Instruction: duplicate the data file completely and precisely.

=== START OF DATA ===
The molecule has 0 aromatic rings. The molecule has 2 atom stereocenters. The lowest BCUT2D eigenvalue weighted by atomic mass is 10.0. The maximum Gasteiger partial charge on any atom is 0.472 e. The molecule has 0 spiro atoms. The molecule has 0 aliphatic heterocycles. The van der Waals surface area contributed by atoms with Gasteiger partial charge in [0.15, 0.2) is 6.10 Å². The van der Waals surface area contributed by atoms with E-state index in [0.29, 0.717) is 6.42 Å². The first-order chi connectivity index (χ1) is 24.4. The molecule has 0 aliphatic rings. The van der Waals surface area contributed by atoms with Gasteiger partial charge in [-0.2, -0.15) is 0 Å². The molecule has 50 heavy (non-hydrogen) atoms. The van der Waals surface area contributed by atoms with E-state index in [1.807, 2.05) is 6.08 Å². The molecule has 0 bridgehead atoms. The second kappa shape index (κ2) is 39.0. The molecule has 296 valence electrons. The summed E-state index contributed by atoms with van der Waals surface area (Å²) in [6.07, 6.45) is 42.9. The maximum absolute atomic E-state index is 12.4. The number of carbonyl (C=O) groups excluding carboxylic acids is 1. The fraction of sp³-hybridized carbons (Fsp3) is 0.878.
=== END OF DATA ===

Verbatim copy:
The molecule has 0 aromatic rings. The molecule has 2 atom stereocenters. The lowest BCUT2D eigenvalue weighted by atomic mass is 10.0. The maximum Gasteiger partial charge on any atom is 0.472 e. The molecule has 0 spiro atoms. The molecule has 0 aliphatic heterocycles. The van der Waals surface area contributed by atoms with Gasteiger partial charge in [0.15, 0.2) is 6.10 Å². The van der Waals surface area contributed by atoms with E-state index in [0.29, 0.717) is 6.42 Å². The first-order chi connectivity index (χ1) is 24.4. The molecule has 0 aliphatic rings. The van der Waals surface area contributed by atoms with Gasteiger partial charge in [-0.2, -0.15) is 0 Å². The molecule has 50 heavy (non-hydrogen) atoms. The van der Waals surface area contributed by atoms with E-state index in [1.807, 2.05) is 6.08 Å². The molecule has 0 bridgehead atoms. The second kappa shape index (κ2) is 39.0. The molecule has 296 valence electrons. The summed E-state index contributed by atoms with van der Waals surface area (Å²) in [6.07, 6.45) is 42.9. The maximum absolute atomic E-state index is 12.4. The number of carbonyl (C=O) groups excluding carboxylic acids is 1. The fraction of sp³-hybridized carbons (Fsp3) is 0.878.